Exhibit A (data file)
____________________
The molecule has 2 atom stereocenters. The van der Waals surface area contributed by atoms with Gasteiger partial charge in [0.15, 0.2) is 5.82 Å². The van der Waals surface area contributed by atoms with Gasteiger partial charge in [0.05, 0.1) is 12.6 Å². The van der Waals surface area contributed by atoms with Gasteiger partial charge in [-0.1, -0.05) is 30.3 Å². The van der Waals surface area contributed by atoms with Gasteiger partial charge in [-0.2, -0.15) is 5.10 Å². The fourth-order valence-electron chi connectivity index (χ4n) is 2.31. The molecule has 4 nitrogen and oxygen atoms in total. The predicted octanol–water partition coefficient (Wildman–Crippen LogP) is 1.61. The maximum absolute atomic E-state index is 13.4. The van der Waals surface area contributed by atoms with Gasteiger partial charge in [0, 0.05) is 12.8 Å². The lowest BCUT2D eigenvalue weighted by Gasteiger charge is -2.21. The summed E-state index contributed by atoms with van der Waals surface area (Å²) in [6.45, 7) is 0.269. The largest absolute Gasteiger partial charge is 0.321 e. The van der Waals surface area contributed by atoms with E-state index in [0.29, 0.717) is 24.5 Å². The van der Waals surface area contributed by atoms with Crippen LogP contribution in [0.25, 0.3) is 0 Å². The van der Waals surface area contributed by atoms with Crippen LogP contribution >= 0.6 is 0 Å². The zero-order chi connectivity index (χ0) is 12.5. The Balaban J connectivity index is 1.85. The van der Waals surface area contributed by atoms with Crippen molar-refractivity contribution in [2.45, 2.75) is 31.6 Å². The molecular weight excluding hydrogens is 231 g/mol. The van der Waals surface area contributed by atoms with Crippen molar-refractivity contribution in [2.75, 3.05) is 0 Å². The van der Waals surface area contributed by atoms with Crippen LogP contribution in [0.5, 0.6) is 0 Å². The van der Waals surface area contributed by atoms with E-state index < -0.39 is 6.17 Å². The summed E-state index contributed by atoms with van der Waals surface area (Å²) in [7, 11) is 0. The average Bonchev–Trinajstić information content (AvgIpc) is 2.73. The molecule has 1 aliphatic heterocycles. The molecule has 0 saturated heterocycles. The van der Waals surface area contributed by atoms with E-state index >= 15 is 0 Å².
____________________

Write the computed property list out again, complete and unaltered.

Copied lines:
The molecule has 2 atom stereocenters. The van der Waals surface area contributed by atoms with Gasteiger partial charge in [0.15, 0.2) is 5.82 Å². The van der Waals surface area contributed by atoms with Gasteiger partial charge in [0.05, 0.1) is 12.6 Å². The van der Waals surface area contributed by atoms with Gasteiger partial charge in [-0.1, -0.05) is 30.3 Å². The van der Waals surface area contributed by atoms with Gasteiger partial charge in [-0.2, -0.15) is 5.10 Å². The fourth-order valence-electron chi connectivity index (χ4n) is 2.31. The molecule has 4 nitrogen and oxygen atoms in total. The predicted octanol–water partition coefficient (Wildman–Crippen LogP) is 1.61. The maximum absolute atomic E-state index is 13.4. The van der Waals surface area contributed by atoms with Gasteiger partial charge in [0, 0.05) is 12.8 Å². The lowest BCUT2D eigenvalue weighted by Gasteiger charge is -2.21. The summed E-state index contributed by atoms with van der Waals surface area (Å²) in [6.45, 7) is 0.269. The largest absolute Gasteiger partial charge is 0.321 e. The van der Waals surface area contributed by atoms with E-state index in [0.29, 0.717) is 24.5 Å². The van der Waals surface area contributed by atoms with Crippen LogP contribution in [0.25, 0.3) is 0 Å². The van der Waals surface area contributed by atoms with Crippen LogP contribution >= 0.6 is 0 Å². The zero-order chi connectivity index (χ0) is 12.5. The Balaban J connectivity index is 1.85. The van der Waals surface area contributed by atoms with Crippen molar-refractivity contribution in [2.45, 2.75) is 31.6 Å². The molecular weight excluding hydrogens is 231 g/mol. The van der Waals surface area contributed by atoms with Crippen molar-refractivity contribution in [2.75, 3.05) is 0 Å². The van der Waals surface area contributed by atoms with Crippen LogP contribution in [0.5, 0.6) is 0 Å². The van der Waals surface area contributed by atoms with E-state index < -0.39 is 6.17 Å². The summed E-state index contributed by atoms with van der Waals surface area (Å²) in [7, 11) is 0. The average Bonchev–Trinajstić information content (AvgIpc) is 2.73. The molecule has 1 aliphatic heterocycles. The molecule has 0 saturated heterocycles. The van der Waals surface area contributed by atoms with E-state index >= 15 is 0 Å².